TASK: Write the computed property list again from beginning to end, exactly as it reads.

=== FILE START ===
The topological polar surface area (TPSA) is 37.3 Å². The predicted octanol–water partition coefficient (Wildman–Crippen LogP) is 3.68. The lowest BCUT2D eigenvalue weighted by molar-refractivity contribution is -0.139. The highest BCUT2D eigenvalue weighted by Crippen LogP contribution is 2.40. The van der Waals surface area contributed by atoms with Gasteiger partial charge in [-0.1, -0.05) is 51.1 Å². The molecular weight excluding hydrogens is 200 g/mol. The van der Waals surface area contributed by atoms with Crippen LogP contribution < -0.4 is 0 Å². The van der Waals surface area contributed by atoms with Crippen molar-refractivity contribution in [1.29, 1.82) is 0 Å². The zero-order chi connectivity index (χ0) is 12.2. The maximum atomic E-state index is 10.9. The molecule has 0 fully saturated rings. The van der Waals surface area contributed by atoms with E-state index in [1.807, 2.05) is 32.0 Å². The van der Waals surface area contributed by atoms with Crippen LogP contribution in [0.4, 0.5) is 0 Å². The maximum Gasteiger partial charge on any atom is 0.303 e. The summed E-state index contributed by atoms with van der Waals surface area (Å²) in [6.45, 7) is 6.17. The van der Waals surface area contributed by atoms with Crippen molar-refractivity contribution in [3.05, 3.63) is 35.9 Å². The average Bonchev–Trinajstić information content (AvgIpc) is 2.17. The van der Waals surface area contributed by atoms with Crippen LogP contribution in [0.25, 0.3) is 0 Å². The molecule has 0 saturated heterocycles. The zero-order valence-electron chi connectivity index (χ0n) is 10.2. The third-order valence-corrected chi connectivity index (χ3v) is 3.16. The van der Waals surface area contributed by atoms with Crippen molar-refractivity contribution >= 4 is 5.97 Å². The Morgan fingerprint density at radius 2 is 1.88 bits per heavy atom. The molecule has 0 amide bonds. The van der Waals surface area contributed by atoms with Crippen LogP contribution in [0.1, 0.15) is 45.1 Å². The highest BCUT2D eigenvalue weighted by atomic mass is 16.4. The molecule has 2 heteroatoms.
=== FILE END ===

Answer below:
The topological polar surface area (TPSA) is 37.3 Å². The predicted octanol–water partition coefficient (Wildman–Crippen LogP) is 3.68. The lowest BCUT2D eigenvalue weighted by molar-refractivity contribution is -0.139. The highest BCUT2D eigenvalue weighted by Crippen LogP contribution is 2.40. The van der Waals surface area contributed by atoms with Gasteiger partial charge in [-0.1, -0.05) is 51.1 Å². The molecular weight excluding hydrogens is 200 g/mol. The van der Waals surface area contributed by atoms with Crippen LogP contribution < -0.4 is 0 Å². The van der Waals surface area contributed by atoms with Crippen molar-refractivity contribution in [1.29, 1.82) is 0 Å². The zero-order chi connectivity index (χ0) is 12.2. The maximum atomic E-state index is 10.9. The molecule has 0 fully saturated rings. The van der Waals surface area contributed by atoms with E-state index in [1.807, 2.05) is 32.0 Å². The van der Waals surface area contributed by atoms with Crippen LogP contribution in [0.4, 0.5) is 0 Å². The maximum Gasteiger partial charge on any atom is 0.303 e. The summed E-state index contributed by atoms with van der Waals surface area (Å²) in [6.45, 7) is 6.17. The van der Waals surface area contributed by atoms with Crippen molar-refractivity contribution in [3.05, 3.63) is 35.9 Å². The average Bonchev–Trinajstić information content (AvgIpc) is 2.17. The van der Waals surface area contributed by atoms with Crippen LogP contribution in [0.25, 0.3) is 0 Å². The molecule has 0 saturated heterocycles. The zero-order valence-electron chi connectivity index (χ0n) is 10.2. The third-order valence-corrected chi connectivity index (χ3v) is 3.16. The van der Waals surface area contributed by atoms with Crippen molar-refractivity contribution >= 4 is 5.97 Å². The Morgan fingerprint density at radius 2 is 1.88 bits per heavy atom. The molecule has 0 amide bonds. The van der Waals surface area contributed by atoms with Crippen LogP contribution in [0.1, 0.15) is 45.1 Å². The highest BCUT2D eigenvalue weighted by atomic mass is 16.4. The molecule has 2 heteroatoms.